...then get up earlier.
It's an easy solution, really. Well, not easy, but simple.
Training outdoors in a Texas summer gives you only three options: heat, humidity, or some oppressive combination of both. Today, I battled the heat.
I've had a lot of trouble - and honestly made little effort - getting up early lately. As a result, I've gone for very few runs in recent months. With temperatures at or near 100 degrees in the afternoon and early evening, running after work hasn't really been an option for me. At least, not a sensible one.
This afternoon, I didn't feel like being sensible.
I had an overwhelming urge to go for a run today, and decided I would do so when I got home. As I stepped out the door, I could tell that it was going to be rough. The temperature was 99 with a heat index of 106. The most important thing was going to be keeping myself slow enough to finish.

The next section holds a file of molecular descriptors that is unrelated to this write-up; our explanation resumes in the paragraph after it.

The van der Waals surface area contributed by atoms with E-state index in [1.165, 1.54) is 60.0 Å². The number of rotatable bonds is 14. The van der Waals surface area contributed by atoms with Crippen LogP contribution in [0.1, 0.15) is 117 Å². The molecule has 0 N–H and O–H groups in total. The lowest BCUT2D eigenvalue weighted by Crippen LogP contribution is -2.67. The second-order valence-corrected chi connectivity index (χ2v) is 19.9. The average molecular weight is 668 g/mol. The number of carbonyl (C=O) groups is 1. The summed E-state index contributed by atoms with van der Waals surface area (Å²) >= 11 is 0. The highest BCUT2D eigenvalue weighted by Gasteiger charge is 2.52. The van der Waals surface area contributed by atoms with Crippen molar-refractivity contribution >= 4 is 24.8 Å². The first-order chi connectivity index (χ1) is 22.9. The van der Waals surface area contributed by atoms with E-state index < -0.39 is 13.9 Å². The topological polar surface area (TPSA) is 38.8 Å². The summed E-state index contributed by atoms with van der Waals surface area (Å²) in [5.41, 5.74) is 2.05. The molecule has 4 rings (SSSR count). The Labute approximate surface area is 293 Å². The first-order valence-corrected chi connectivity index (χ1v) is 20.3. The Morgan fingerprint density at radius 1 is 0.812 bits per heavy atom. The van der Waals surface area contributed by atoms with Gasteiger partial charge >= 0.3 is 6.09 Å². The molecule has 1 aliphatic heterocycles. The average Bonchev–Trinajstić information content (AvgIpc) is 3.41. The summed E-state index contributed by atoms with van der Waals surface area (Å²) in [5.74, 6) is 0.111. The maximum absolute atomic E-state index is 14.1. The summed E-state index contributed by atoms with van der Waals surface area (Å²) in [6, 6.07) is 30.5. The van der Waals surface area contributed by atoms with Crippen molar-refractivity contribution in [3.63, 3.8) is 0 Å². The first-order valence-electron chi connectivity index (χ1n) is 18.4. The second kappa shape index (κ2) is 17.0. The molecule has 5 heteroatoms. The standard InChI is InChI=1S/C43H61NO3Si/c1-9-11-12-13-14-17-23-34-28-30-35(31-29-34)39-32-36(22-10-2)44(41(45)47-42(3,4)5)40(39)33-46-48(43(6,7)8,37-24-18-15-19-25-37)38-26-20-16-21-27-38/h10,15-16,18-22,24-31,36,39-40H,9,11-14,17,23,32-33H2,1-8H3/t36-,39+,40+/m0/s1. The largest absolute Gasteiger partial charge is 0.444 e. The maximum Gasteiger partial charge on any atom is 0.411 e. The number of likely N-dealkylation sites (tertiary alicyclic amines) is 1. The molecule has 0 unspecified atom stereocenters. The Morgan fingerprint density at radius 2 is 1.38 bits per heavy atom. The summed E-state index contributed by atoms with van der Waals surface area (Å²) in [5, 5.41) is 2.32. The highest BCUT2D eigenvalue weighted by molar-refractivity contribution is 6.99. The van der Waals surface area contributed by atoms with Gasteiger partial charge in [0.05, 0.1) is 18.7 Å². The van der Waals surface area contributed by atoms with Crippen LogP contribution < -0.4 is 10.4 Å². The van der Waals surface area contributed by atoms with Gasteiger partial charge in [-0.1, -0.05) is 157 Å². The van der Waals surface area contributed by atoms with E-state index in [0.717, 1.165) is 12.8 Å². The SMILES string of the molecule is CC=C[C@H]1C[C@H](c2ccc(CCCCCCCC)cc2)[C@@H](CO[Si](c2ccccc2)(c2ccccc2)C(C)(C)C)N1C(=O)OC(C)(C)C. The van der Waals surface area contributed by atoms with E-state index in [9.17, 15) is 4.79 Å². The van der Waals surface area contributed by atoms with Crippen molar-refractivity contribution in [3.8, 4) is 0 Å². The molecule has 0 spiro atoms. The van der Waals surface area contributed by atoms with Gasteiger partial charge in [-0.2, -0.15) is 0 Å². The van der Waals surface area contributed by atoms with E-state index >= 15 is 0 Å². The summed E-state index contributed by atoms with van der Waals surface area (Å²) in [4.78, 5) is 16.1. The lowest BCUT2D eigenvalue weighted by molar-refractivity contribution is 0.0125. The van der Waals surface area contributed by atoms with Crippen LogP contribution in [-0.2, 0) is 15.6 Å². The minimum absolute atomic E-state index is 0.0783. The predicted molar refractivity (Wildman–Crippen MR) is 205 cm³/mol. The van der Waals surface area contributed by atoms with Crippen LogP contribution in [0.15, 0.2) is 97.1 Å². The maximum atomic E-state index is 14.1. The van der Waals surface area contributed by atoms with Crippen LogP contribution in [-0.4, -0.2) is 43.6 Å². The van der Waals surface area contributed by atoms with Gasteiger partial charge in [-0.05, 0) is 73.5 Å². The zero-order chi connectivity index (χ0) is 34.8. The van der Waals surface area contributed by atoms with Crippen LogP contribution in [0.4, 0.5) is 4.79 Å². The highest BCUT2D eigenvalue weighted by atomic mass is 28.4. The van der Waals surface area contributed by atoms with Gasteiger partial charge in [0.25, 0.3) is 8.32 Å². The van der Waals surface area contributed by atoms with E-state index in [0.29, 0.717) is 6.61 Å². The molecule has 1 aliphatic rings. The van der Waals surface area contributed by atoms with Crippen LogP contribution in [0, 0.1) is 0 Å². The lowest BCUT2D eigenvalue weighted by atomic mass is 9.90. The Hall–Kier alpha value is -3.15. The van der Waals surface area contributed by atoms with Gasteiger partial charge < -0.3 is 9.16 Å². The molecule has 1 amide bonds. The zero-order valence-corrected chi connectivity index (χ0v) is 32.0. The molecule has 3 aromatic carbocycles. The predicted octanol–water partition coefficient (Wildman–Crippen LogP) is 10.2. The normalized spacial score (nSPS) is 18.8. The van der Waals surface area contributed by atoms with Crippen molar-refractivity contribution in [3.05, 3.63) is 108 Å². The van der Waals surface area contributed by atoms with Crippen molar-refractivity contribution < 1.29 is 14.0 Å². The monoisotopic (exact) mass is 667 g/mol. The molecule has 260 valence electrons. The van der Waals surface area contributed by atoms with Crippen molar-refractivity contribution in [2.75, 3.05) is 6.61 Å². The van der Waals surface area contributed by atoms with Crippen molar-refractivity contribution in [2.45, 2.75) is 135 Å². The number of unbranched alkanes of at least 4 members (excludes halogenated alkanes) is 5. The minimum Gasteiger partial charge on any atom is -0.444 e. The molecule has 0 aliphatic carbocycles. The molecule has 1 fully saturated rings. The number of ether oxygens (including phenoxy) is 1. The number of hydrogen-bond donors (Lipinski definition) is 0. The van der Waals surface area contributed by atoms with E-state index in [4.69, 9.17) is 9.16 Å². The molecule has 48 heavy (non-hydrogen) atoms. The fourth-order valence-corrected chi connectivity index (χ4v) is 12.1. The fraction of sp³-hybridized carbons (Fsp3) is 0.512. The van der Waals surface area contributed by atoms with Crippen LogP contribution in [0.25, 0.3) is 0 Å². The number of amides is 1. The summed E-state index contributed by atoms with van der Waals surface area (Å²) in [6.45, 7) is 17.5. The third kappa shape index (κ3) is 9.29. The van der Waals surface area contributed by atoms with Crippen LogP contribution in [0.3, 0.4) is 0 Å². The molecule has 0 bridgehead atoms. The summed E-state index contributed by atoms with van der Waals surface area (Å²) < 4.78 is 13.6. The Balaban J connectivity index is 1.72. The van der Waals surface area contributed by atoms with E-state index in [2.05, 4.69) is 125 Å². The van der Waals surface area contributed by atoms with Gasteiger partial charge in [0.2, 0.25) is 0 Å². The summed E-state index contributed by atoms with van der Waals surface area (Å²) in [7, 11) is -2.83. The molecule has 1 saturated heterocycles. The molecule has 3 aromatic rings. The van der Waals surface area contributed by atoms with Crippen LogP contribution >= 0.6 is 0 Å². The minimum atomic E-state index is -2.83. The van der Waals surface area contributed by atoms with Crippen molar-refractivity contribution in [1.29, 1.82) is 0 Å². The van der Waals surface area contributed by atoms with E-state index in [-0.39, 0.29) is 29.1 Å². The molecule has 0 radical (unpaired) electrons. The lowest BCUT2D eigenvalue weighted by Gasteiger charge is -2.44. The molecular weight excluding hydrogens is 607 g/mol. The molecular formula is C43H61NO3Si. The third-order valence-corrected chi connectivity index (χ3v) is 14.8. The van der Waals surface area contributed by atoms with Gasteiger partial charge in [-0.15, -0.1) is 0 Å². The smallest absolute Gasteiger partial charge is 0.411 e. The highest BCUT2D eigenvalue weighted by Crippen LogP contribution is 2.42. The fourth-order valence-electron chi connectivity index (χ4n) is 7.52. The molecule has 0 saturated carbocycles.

The first half wasn't too bad, but as I neared my turn around point, the heat hit me like a ton of bricks, and as I turned around, I felt the sun on my face and my body heat went through the roof. I headed up a quarter-mile hill and at the top saw a stretch of trees providing some shade. For a moment, I considered stopping a moment and walking through the shade.
But I considered what it would mean to stop for the first time. This would no doubt lead to more stopping, which would only keep me out in the heat longer. There is a simple truth that occurs to me in moments like this: the faster you run, the sooner you're done.
As long as you don't run so fast you have to walk.
So, I kept myself moving, and with each step, I made a promise to myself to get up early enough to run in the humidity, not the heat. Sure, it's not perfect, but it's better than the alternative, which in turn is better than nothing at all. Today, I faced the heat.
Tomorrow, let's see how I face the alarm.
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